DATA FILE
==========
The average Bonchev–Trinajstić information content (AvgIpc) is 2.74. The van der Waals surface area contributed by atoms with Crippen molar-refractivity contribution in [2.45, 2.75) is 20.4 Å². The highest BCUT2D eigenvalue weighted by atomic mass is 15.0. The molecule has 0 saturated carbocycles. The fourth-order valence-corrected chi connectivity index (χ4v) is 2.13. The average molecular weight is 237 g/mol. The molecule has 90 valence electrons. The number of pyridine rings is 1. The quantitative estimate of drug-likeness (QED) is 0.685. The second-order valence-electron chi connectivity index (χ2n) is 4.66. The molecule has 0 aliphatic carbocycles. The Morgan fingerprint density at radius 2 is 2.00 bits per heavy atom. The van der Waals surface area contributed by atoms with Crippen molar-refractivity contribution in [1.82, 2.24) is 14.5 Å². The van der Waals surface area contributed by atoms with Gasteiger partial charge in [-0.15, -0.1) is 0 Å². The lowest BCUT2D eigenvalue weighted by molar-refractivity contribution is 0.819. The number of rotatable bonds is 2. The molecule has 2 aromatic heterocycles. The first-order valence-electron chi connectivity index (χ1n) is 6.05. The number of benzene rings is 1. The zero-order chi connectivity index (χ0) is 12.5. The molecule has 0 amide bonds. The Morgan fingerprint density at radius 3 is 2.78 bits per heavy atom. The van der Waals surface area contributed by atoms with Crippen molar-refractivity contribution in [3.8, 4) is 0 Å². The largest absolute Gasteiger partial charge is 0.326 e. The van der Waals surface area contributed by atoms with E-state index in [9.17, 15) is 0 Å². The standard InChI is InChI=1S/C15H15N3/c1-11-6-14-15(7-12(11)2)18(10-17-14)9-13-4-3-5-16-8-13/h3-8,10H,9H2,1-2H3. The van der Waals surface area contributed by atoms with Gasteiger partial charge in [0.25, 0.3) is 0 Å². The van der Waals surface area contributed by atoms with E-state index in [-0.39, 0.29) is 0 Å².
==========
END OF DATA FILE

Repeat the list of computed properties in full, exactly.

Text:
The average Bonchev–Trinajstić information content (AvgIpc) is 2.74. The van der Waals surface area contributed by atoms with Crippen molar-refractivity contribution in [2.45, 2.75) is 20.4 Å². The highest BCUT2D eigenvalue weighted by atomic mass is 15.0. The molecule has 0 saturated carbocycles. The fourth-order valence-corrected chi connectivity index (χ4v) is 2.13. The average molecular weight is 237 g/mol. The molecule has 90 valence electrons. The number of pyridine rings is 1. The quantitative estimate of drug-likeness (QED) is 0.685. The second-order valence-electron chi connectivity index (χ2n) is 4.66. The molecule has 0 aliphatic carbocycles. The Morgan fingerprint density at radius 2 is 2.00 bits per heavy atom. The van der Waals surface area contributed by atoms with Crippen molar-refractivity contribution in [1.82, 2.24) is 14.5 Å². The van der Waals surface area contributed by atoms with Gasteiger partial charge in [-0.15, -0.1) is 0 Å². The lowest BCUT2D eigenvalue weighted by molar-refractivity contribution is 0.819. The number of rotatable bonds is 2. The molecule has 2 aromatic heterocycles. The first-order valence-electron chi connectivity index (χ1n) is 6.05. The number of benzene rings is 1. The zero-order chi connectivity index (χ0) is 12.5. The molecule has 0 amide bonds. The Morgan fingerprint density at radius 3 is 2.78 bits per heavy atom. The van der Waals surface area contributed by atoms with Crippen molar-refractivity contribution in [3.8, 4) is 0 Å². The largest absolute Gasteiger partial charge is 0.326 e. The van der Waals surface area contributed by atoms with E-state index in [9.17, 15) is 0 Å². The standard InChI is InChI=1S/C15H15N3/c1-11-6-14-15(7-12(11)2)18(10-17-14)9-13-4-3-5-16-8-13/h3-8,10H,9H2,1-2H3. The van der Waals surface area contributed by atoms with Gasteiger partial charge in [0.25, 0.3) is 0 Å². The van der Waals surface area contributed by atoms with E-state index in [-0.39, 0.29) is 0 Å².